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Sierra Pelona Mountains
Sierra Pelona Mountains.JPG
View from Santa Clarita
Highest point
Peak Burnt Peak[1]
Elevation 5,791 ft (1,765 m)
Coordinates 34°36′56.5″N 118°33′54.0″W / 34.615694°N 118.565000°W / 34.615694; -118.565000Coordinates: 34°36′56.5″N 118°33′54.0″W / 34.615694°N 118.565000°W / 34.615694; -118.565000
Geography
Sierra Pelona Mountains is located in California
Sierra Pelona Mountains
Sierra Pelona Mountains
Location of Sierra Pelona Mountains in California [2]
Country United States
State California
Counties Los Angeles and Kern
Parent range Transverse Ranges
Borders on San Emigdio Mountains and Tehachapi Mountains

The Sierra Pelona Mountains,[3] or the Sierra Pelona Ridge, is a mountain range of the Transverse Ranges in Southern California.[4] Located in northwest Los Angeles and southern Kern Counties, the range is bordered on the north by the San Andreas fault and lies within and is surrounded by the Angeles National Forest.

Contents

GeographyEdit

The Sierra Pelona Mountains lie northwest of the San Gabriel Mountains, which are divided by the wide Soledad Canyon formation. The mountains are flanked to the south by the Santa Clarita Valley and separated from the Antelope Valley to the north by the San Andreas Fault. Toward the southwest lie Vasquez Rocks, thrust up by the fault. The Tejon Pass separates the Sierra Pelonas, the San Emigdios and the Tehachapis near Gorman and Lebec.

Within the Sierra Pelonas lie the rural areas of Three Points, Lake Hughes, Elizabeth Lake and Green Valley, as well as Liebre Mountain, Burnt Peak, Sawmill Mountain, Grass Mountain and Mount McDill.

ClimateEdit

The climate of the mountains is a temperate Mediterranean. Summers are mostly dry but for the occasional thunderstorm, and winters comparatively cold and wet. Snowfall is infrequent due to the relatively low elevations of mountains within this range, with only the few tallest peaks regularly receiving snowfall during the winter.

EcologyEdit

Mainly the range falls under the California montane chaparral and woodlands ecoregion, excepting the northeastern flank's gradual slope into the Antelope Valley near Palmdale. The mountains are primarily covered in short grasses, scrub oak trees, yucca, and other chaparral shrubs. The range is prone to wildfires in the summer and fall, especially when the Santa Ana winds blow in from the Antelope Valley.

HydrologyEdit

Three major tributaries of the Santa Clara River and numerous minor watercourses and washes drain the range: Castaic Creek, San Francisquito Creek, and Bouquet Creek.

Three sag ponds nestle within the narrow valley that divides the mountains from the Antelope Valley: Hughes Lake, Munz Lakes, and Elizabeth Lake.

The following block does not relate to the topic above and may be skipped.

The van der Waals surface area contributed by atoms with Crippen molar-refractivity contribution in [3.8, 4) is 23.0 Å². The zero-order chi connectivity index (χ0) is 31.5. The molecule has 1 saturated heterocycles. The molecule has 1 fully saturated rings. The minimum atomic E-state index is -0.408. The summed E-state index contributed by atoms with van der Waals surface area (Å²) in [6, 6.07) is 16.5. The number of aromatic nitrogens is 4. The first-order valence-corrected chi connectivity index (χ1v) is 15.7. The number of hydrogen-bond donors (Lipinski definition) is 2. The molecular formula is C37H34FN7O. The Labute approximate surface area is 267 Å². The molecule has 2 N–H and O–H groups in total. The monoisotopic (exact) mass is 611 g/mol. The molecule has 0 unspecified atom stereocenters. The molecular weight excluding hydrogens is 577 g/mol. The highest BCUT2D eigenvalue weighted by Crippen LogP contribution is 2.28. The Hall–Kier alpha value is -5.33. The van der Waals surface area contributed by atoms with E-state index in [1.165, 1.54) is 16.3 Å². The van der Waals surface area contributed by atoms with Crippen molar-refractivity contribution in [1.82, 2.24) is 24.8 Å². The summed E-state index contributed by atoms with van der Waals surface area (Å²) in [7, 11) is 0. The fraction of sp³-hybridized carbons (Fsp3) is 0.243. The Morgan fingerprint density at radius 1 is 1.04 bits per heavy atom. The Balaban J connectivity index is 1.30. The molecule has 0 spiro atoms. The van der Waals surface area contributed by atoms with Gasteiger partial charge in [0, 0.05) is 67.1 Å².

Aerial view of the Sierra Pelona Mountains and San Andreas Fault

Human historyEdit

Native American HabitationEdit

The Native population of California in the Sierra Pelona and Santa Susana Mountains included the Tataviam and Serrano people. They traded with the Tongva and Chumash to the south and west, until the Spanish colonization of the Americas relocated them from their homelands.

18th & 19th CenturiesEdit

The San Francisquito Canyon, which runs north-south through the mountains, served as a major wagon route between the Antelope and San Fernando Valleys. This corridor summited at San Francisquito Pass and was part of the El Camino Viejo - an alternate land route to the El Camino Real for reaching northern Spanish and Mexican colonial Alta California - as well as the Butterfield Overland Mail route.

20th CenturyEdit

The Ridge Route, a landmark two-lane highway that connected Los Angeles to the rest of California, was built along the western flank of the mountain range and was completed in 1915. It was later bypassed by the Ridge Route Alternate (US 99) in 1930, itself superseded by Interstate 5 completed in 1971.

The rapid development of Southern California throughout the 20th century saw construction of the Los Angeles Aqueduct and five separate reservoirs to supply water to the region: Castaic Lake, Bouquet Reservoir, Drinkwater Reservoir, and Dry Canyon Reservoir and the St. Francis Reservoir, both now drained and destroyed.

Highest peaksEdit

  • Burnt Peak 5,788 ft (1,764 m)
  • Liebre Mountain 5,760+ ft (1756+ m)
  • Sawmill Mountain 5,514 ft (1681 m)
  • Jupiter Mountain 4,498 ft (1,371 m)
  • Redrock Mountain (benchmark) 3,991 ft (1,216 m)

Adjacent landformsEdit


ReferencesEdit

  1. ^ "Burnt Peak". Peakbagger.com. 
  2. ^ "Sierra Pelona Mountains". Geographic Names Information System. United States Geological Survey. Retrieved 2015-12-16. 
  3. ^ [1], United States Geological Survey GNIS Detail Sierra Pelona, accessed 6/10/11
  4. ^ [2], USGS GNIS Detail San Gabriel Mountains.